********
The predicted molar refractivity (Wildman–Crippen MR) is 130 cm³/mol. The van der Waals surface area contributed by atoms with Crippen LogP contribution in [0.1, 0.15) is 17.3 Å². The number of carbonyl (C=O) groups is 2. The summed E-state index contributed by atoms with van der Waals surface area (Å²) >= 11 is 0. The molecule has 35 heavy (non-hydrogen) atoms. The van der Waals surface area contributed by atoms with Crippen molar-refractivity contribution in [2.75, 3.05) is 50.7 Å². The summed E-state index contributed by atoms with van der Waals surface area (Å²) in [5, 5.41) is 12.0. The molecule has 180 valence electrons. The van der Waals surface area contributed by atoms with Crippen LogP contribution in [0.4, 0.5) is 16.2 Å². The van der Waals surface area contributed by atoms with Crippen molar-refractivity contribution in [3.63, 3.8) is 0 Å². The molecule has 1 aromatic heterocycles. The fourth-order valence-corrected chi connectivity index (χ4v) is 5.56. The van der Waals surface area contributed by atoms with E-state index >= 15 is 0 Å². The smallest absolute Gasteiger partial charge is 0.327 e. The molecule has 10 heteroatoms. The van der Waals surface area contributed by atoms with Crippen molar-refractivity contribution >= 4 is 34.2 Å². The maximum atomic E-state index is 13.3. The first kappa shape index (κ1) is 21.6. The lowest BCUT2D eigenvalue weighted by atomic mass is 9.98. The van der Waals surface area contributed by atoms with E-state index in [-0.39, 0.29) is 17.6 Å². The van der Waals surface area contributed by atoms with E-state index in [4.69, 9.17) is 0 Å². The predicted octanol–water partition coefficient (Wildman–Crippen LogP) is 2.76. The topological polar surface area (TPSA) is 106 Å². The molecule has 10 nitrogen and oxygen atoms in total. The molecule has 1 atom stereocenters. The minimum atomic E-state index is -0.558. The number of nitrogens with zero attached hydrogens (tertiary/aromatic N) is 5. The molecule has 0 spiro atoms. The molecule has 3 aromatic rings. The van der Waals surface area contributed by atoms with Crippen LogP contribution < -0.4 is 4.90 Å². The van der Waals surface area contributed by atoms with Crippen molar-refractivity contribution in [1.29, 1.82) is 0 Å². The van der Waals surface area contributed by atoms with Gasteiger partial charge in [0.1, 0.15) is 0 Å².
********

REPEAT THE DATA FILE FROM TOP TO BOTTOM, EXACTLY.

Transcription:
The predicted molar refractivity (Wildman–Crippen MR) is 130 cm³/mol. The van der Waals surface area contributed by atoms with Crippen LogP contribution in [0.1, 0.15) is 17.3 Å². The number of carbonyl (C=O) groups is 2. The summed E-state index contributed by atoms with van der Waals surface area (Å²) >= 11 is 0. The molecule has 35 heavy (non-hydrogen) atoms. The van der Waals surface area contributed by atoms with Crippen molar-refractivity contribution in [2.75, 3.05) is 50.7 Å². The summed E-state index contributed by atoms with van der Waals surface area (Å²) in [5, 5.41) is 12.0. The molecule has 180 valence electrons. The van der Waals surface area contributed by atoms with Crippen LogP contribution in [0.4, 0.5) is 16.2 Å². The van der Waals surface area contributed by atoms with Crippen molar-refractivity contribution in [3.63, 3.8) is 0 Å². The molecule has 1 aromatic heterocycles. The fourth-order valence-corrected chi connectivity index (χ4v) is 5.56. The van der Waals surface area contributed by atoms with E-state index >= 15 is 0 Å². The smallest absolute Gasteiger partial charge is 0.327 e. The molecule has 10 heteroatoms. The van der Waals surface area contributed by atoms with Crippen molar-refractivity contribution >= 4 is 34.2 Å². The maximum atomic E-state index is 13.3. The first kappa shape index (κ1) is 21.6. The lowest BCUT2D eigenvalue weighted by atomic mass is 9.98. The van der Waals surface area contributed by atoms with E-state index in [-0.39, 0.29) is 17.6 Å². The van der Waals surface area contributed by atoms with E-state index in [4.69, 9.17) is 0 Å². The predicted octanol–water partition coefficient (Wildman–Crippen LogP) is 2.76. The topological polar surface area (TPSA) is 106 Å². The molecule has 10 nitrogen and oxygen atoms in total. The molecule has 1 atom stereocenters. The minimum atomic E-state index is -0.558. The number of nitrogens with zero attached hydrogens (tertiary/aromatic N) is 5. The molecule has 0 spiro atoms. The molecule has 3 aromatic rings. The van der Waals surface area contributed by atoms with Crippen LogP contribution < -0.4 is 4.90 Å². The van der Waals surface area contributed by atoms with Crippen molar-refractivity contribution in [1.29, 1.82) is 0 Å². The van der Waals surface area contributed by atoms with Gasteiger partial charge in [0.1, 0.15) is 0 Å².